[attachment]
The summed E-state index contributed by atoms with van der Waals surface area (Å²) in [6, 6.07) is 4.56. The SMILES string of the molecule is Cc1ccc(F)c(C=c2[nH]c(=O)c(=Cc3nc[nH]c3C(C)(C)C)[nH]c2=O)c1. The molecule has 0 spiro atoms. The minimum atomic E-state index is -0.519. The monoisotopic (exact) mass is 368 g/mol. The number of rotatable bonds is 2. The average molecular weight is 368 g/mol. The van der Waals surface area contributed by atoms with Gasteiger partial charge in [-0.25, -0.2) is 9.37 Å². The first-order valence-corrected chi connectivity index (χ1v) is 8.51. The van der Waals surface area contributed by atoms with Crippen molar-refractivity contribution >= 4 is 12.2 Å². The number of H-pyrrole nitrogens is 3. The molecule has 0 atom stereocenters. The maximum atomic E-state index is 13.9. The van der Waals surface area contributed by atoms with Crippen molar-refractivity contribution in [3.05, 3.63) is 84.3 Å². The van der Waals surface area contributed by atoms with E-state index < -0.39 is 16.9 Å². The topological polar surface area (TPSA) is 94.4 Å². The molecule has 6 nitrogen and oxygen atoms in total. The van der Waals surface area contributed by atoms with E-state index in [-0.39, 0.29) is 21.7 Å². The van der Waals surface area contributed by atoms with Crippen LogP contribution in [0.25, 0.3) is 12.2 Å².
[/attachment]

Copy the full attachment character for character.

The summed E-state index contributed by atoms with van der Waals surface area (Å²) in [6, 6.07) is 4.56. The SMILES string of the molecule is Cc1ccc(F)c(C=c2[nH]c(=O)c(=Cc3nc[nH]c3C(C)(C)C)[nH]c2=O)c1. The molecule has 0 spiro atoms. The minimum atomic E-state index is -0.519. The monoisotopic (exact) mass is 368 g/mol. The number of rotatable bonds is 2. The average molecular weight is 368 g/mol. The van der Waals surface area contributed by atoms with Gasteiger partial charge in [-0.25, -0.2) is 9.37 Å². The first-order valence-corrected chi connectivity index (χ1v) is 8.51. The van der Waals surface area contributed by atoms with Crippen molar-refractivity contribution >= 4 is 12.2 Å². The number of H-pyrrole nitrogens is 3. The molecule has 0 atom stereocenters. The maximum atomic E-state index is 13.9. The van der Waals surface area contributed by atoms with Crippen molar-refractivity contribution in [3.05, 3.63) is 84.3 Å². The van der Waals surface area contributed by atoms with E-state index < -0.39 is 16.9 Å². The topological polar surface area (TPSA) is 94.4 Å². The molecule has 6 nitrogen and oxygen atoms in total. The van der Waals surface area contributed by atoms with E-state index in [-0.39, 0.29) is 21.7 Å². The van der Waals surface area contributed by atoms with Crippen LogP contribution in [0.25, 0.3) is 12.2 Å².